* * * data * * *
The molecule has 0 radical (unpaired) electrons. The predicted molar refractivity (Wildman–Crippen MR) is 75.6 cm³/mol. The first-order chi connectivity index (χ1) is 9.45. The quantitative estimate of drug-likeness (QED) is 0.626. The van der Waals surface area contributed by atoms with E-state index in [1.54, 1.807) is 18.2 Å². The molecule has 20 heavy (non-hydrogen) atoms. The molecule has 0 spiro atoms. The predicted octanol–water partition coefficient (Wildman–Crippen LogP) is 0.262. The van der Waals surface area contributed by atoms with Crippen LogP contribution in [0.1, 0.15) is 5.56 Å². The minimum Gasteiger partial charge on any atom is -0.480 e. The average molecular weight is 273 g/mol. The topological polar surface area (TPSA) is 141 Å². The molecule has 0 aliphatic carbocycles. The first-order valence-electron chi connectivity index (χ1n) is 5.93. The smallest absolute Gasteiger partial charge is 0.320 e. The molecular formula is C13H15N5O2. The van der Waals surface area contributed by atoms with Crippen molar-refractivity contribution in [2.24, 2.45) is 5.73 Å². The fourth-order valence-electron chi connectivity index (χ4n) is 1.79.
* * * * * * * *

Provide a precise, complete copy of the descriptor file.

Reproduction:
The molecule has 0 radical (unpaired) electrons. The predicted molar refractivity (Wildman–Crippen MR) is 75.6 cm³/mol. The first-order chi connectivity index (χ1) is 9.45. The quantitative estimate of drug-likeness (QED) is 0.626. The van der Waals surface area contributed by atoms with E-state index in [1.54, 1.807) is 18.2 Å². The molecule has 20 heavy (non-hydrogen) atoms. The molecule has 0 spiro atoms. The predicted octanol–water partition coefficient (Wildman–Crippen LogP) is 0.262. The van der Waals surface area contributed by atoms with Crippen LogP contribution in [0.1, 0.15) is 5.56 Å². The minimum Gasteiger partial charge on any atom is -0.480 e. The average molecular weight is 273 g/mol. The topological polar surface area (TPSA) is 141 Å². The molecule has 0 aliphatic carbocycles. The first-order valence-electron chi connectivity index (χ1n) is 5.93. The smallest absolute Gasteiger partial charge is 0.320 e. The molecular formula is C13H15N5O2. The van der Waals surface area contributed by atoms with Crippen molar-refractivity contribution in [2.24, 2.45) is 5.73 Å². The fourth-order valence-electron chi connectivity index (χ4n) is 1.79.